Asthma in the workplace
Advice on asthma in the workplace
What is asthma?
Asthma is a health condition that affects the airways - the small tubes that carry air in and out of the lungs. There are around 4.3 million adults with asthma in the UK. In most cases, their asthma is not caused by work, but every year many people develop asthma because of the substances they are exposed to at work.
Occupational asthma is caused directly by work and is usually the result of a reaction that can occur in some people when they are exposed to certain substances known as respiratory sensitisers. Occupational asthma can be a serious condition leading to severe long-term asthma if exposure to respiratory sensitisers continues. The condition can take weeks, months or years to develop depending on the individual and the substance.
Work-related asthma is broader and includes substances in the workplace that irritate the airways of individuals with pre-existing asthma. Respiratory irritants may trigger attacks in those with occupational asthma or pre-existing asthma. Examples include chlorine, general dust and even cold air.
Symptoms of asthma include shortness of breath, wheezing, tightness in the chest and coughing. People can also develop other associated nasal conditions such as rhinitis, (sneezing, itchy, runny nose) or conjunctivitis (itchy, red, and inflamed eyes). The symptoms can develop right after exposure to a substance but sometimes they appear several hours later. The symptoms of occupational or work-related asthma can improve during weekends or holidays when a person has been away from work.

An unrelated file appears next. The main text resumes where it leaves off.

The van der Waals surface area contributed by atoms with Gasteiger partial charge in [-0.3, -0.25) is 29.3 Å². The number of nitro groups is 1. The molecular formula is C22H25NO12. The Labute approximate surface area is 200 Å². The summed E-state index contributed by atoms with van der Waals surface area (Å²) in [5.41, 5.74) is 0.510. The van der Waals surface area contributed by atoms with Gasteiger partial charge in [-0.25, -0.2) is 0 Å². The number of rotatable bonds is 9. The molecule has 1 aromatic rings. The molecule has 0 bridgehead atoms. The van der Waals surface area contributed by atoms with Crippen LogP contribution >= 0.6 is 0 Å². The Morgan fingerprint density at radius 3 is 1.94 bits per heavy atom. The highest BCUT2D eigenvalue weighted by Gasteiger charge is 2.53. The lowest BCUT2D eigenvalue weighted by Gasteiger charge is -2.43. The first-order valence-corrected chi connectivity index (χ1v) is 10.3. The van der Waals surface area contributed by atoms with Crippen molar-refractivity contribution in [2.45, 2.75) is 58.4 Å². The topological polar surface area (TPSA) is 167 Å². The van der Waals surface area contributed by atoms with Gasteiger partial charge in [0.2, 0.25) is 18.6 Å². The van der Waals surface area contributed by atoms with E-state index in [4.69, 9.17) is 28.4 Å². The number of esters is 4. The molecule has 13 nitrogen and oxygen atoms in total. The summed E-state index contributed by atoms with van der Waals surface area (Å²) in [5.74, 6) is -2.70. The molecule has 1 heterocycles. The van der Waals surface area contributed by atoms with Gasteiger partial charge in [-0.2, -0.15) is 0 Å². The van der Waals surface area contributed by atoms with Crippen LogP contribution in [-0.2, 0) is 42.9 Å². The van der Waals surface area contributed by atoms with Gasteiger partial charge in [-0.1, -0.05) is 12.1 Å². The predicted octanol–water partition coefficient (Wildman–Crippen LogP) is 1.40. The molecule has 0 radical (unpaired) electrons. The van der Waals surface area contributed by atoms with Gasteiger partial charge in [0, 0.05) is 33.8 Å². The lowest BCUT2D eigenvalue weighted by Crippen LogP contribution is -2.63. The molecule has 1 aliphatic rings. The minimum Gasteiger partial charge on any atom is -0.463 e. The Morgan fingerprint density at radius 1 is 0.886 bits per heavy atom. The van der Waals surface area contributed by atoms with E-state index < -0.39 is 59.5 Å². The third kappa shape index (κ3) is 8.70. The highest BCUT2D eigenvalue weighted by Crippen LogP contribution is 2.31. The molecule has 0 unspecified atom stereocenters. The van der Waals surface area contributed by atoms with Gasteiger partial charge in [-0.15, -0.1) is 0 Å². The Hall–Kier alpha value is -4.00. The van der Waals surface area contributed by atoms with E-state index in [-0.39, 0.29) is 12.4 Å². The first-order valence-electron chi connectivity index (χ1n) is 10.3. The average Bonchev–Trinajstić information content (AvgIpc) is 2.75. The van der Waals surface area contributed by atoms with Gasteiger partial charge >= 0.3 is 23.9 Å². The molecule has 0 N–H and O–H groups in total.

Causes of occupational asthma
There are many different substances that may cause occupational asthma. Below is a list of the most common respiratory sensitisers:
- chemicals called isocyanates are the most common cause of occupational asthma in the UK
- dust from flour and grain
- wood dust
- colophony (also known as rosin) – used in soldering, adhesives
- dust from latex rubber
- dust from insects and animals
Further information about the main causes of occupational asthma can be found in Section C of HSE's Asthmagen Compendium.
How to prevent occupational asthma?
You can prevent occupational asthma by avoiding exposure to respiratory sensitisers. This can be achieved by following these steps:
- Respiratory sensitisers in your workplace should be removed or replaced with a safe alternative.
- If this is not possible, exposure can be minimised through engineering controls such as enclosures and local exhaust ventilation.
- If after carrying out the above steps you still have not achieved adequate control you will also need to use respiratory protective equipment (RPE) and commence health surveillance to ensure efficiency of control measures.
The Occupational Health Unit (OHU) provides lung function testing as part of a range of statutorily required Health Surveillance checks. If your COSHH risk assessment indicates that you may be exposed to respiratory sensitisers your manager should present your name to the OHU prior to commencement of the work to establish a baseline reading of your lung function and any ongoing requirement for lung function surveillance.
Further information on Health Surveillance is available on the Occupational Health Unit website.
If you need to wear a well fitted face mask it is essential that you undertake a facefit test before commencing work. The Occupational Hygiene Unit runs the in-house facefit testing programme. Individual tests take approximately 30 minutes including respirator fit training. The test requires some simple exercises (head movements and talking aloud whilst walking on the spot) to be undertaken whilst wearing the respirator.
More information about the facefit testing can be found by following the link below:
Sources of Guidance and Advice
This information is sourced from Asthma UK and the Health and Safety Executive websites. For further information about asthma please see the links below.